Laura Porter writes the About.com London Travel site and AboutLondonLaura.com and contributes to many other publications while sustaining an afternoon tea addiction to rival that of our Queen. You can find Laura on twitter as @AboutLondon and on Facebook as @AboutLondonLaura.

Jan 262015
 

The Houses of Parliament have more tours this year as there is a General Election coming up in May. This month there are tours on 7, 14, 21, 28 February (all the Saturdays) and on 13, 17, 18, 19, 20 February as well.

HoP

And from 20 January you’ll see the start of a new and colourful banner exhibition in Westminster Hall that charts an 800 year history of rights and representation. Nine artists have been commissioned to create 18 large banners which will line the walls of this magnificent medieval space where numerous trials, banquets and important state occasions have taken place.

Other significant anniversaries this year along the theme of ‘Parliament in the Making’ include 800 years since the sealing of Magna Carta (1215) and 750 years since Simon de Montfort’s first parliament (1265).

In 2015, Parliament can offer more opening dates and tour options than ever before including at Easter and throughout April during the dissolution period preceding the General Election.

 

Art

As I mentioned last month, the first blockbuster art exhibition of the year is Rubens and his Legacy: Van Dyck to Cézanne at The Royal Academy. The exhibition runs until 10 April 2015 and looks at Rubens’ influence on art history and his artistic legacy.

rubens

The next art blockbuster is at the National Portrait Gallery and opens on 12 February. Sargent: Portraits of Artists and Friends has astounding works from some of the 20th-century’s greatest artists who were inspired by John Singer Sargent. Based on the theme of friendship, the works on display are primarily of Sargent’s colleagues, friends and contemporaries. This unique exhibition has brought together some exceptional loans from galleries and private collections, many of which are rarely viewed in public.

 

V&A

As ever, there are lots of reasons to visit The V&A this month. Opening on 31 January 2015, Blue & White: British Printed Ceramics looks at this pronounced British phenomenon and its continuing appeal. The range of ceramics on display demonstrate how these objects reflect changes in British society and culture from the 1750s to today.

VandA

On 10 February there’s a V&A evening talk about Marella Agnelli – Style Icon who was one of the most photographed beauties of international high-society in the 1950s and 60s. In this talk, her niece Marella Caracdolo Chia, talks about her aunt’s glamorous life and achievements.

This free photography exhibition, opening on 16 February, also looks worth seeing. Staying Power showcases a variety of photographic responses to black British experience from the 1950s to the 1990s.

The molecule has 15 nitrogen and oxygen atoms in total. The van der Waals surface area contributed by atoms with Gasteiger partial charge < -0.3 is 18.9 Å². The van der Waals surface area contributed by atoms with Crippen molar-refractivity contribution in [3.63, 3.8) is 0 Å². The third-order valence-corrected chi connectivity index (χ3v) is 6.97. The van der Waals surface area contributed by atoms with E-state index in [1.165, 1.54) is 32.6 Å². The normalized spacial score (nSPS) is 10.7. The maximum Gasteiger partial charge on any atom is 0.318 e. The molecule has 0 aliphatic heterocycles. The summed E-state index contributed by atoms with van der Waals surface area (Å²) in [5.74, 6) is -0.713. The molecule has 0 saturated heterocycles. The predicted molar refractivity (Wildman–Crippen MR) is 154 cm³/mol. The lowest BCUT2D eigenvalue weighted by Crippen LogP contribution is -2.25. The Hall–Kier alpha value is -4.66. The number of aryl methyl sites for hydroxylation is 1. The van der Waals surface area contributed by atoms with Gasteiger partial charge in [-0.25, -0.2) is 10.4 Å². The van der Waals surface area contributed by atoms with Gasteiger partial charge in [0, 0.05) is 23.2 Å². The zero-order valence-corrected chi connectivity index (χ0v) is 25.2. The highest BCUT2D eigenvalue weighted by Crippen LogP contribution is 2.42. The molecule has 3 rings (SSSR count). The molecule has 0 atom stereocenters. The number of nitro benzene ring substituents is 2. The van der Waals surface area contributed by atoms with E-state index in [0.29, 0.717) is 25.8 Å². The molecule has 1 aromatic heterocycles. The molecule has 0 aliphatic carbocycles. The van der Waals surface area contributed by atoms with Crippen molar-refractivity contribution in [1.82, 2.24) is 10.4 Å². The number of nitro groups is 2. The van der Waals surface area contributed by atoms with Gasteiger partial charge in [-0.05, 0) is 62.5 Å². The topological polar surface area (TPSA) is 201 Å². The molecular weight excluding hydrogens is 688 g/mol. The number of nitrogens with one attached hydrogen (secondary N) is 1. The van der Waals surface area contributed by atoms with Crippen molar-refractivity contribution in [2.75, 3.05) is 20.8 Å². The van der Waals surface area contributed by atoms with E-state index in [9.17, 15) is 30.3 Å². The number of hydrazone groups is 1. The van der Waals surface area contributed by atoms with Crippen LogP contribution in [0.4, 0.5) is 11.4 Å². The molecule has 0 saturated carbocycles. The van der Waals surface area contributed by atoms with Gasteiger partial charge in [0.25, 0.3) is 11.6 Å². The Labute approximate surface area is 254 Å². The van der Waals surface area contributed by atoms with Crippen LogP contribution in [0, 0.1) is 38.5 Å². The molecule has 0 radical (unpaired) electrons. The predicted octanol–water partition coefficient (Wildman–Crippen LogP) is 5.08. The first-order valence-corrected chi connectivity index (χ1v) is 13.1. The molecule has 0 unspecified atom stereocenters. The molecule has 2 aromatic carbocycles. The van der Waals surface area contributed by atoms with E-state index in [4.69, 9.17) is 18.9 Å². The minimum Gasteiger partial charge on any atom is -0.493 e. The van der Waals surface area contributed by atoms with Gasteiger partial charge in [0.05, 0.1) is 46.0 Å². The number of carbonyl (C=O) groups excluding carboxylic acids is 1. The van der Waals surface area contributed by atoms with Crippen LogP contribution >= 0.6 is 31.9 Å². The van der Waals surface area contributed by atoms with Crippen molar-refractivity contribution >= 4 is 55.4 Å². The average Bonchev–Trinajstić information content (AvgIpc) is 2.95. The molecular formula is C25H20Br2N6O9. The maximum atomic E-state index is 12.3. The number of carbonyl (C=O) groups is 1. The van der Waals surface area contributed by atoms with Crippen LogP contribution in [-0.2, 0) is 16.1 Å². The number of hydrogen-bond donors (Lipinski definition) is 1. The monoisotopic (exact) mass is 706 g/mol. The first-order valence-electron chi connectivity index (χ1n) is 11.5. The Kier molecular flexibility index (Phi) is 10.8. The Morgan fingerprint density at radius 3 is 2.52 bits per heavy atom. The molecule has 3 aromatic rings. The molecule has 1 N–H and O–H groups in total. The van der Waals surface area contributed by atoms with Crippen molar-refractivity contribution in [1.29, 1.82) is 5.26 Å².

Royal Albert Hall

Train surfing action. The phenomenon is widespread in Johannesburg. Photo by Marco Casino

“Train surfing action” by Marco Casino

There’s also a photography exhibition at the Royal Albert Hall until 15 February. The annual Royal Photographic Society International Print Exhibition has been held almost every year since 1854, and is the longest standing exhibition of its kind in the world. From the artistic to documentary, from portraiture to natural history, all styles of photography can be entered for consideration. The resulting show is unique in subject and style and showcases the variety of photographic work that is currently being created worldwide. This year over 6,600 images were submitted to the competition from photographers in 72 countries.

2011 production - Madam Butterfly at Royal Albert Hall. Photograph by Paul Sanders

Madam Butterfly at Royal Albert Hall (2011). Photograph by Paul Sanders

For another reason to visit the Royal Albert Hall, Madam Butterfly is on from 26 February when The Royal Albert Hall will once again be turned into an enchanting Japanese water garden for the return of the spectacular in-the-round production.

 

Science Museum

Another place that is always worth visiting is the Science Museum. At the end of January the museum opened the UK’s first exhibition on Churchill and science to mark the 50th anniversary of his death.

craving

Another reason to visit is for Cravings: Can Your Food Control You? which opens on 12 February. You can discover the surprising secret powers that your diet holds over you as the biological complexities of diet and cravings can be traced all the way back to the womb, where the human body learns to enjoy certain flavours that will influence taste in later life. 

 

Chinese New Year

London’s Chinese New Year celebrations are the largest outside Asia and we’ll be having fun for the whole day on 22 February.

cny2014

There is a Parade and festivities in Chinatown and Shaftesbury Avenue with even more fun in Trafalgar Square for performances from local artists and traditional food and craft stalls. Kung Hei Fat Choi!

Even More

If you would like even more ideas for this month have a look at the February 2015 in London blog post from London Bridge Hotel, our sister hotel.

Looking Ahead

The one many have been waiting for is almost here. Alexander McQueen: Savage Beauty opens at The V&A on 14 March 2015. This is the first and largest retrospective of the late designer’s work to be presented in Europe. (The original version of Savage Beauty at the Metropolitan Museum of Art, New York in 2011 was organised by the Costume Institute and became one of the Museum’s top 10 most visited exhibitions.)

Coral Reefs: Secret Cities of the Sea opens at the Natural History Museum on 27 March 2015. Coral reefs grow in the shallow waters of the tropics, and are home to almost a quarter of all living species in the sea. While they only make up around 0.1% of Earth’s surface, more than 500 million people depend on coral reefs for their livelihood. The exhibition includes a live reef, a virtual dive and more than 200 specimens such as corals, fish and fossils.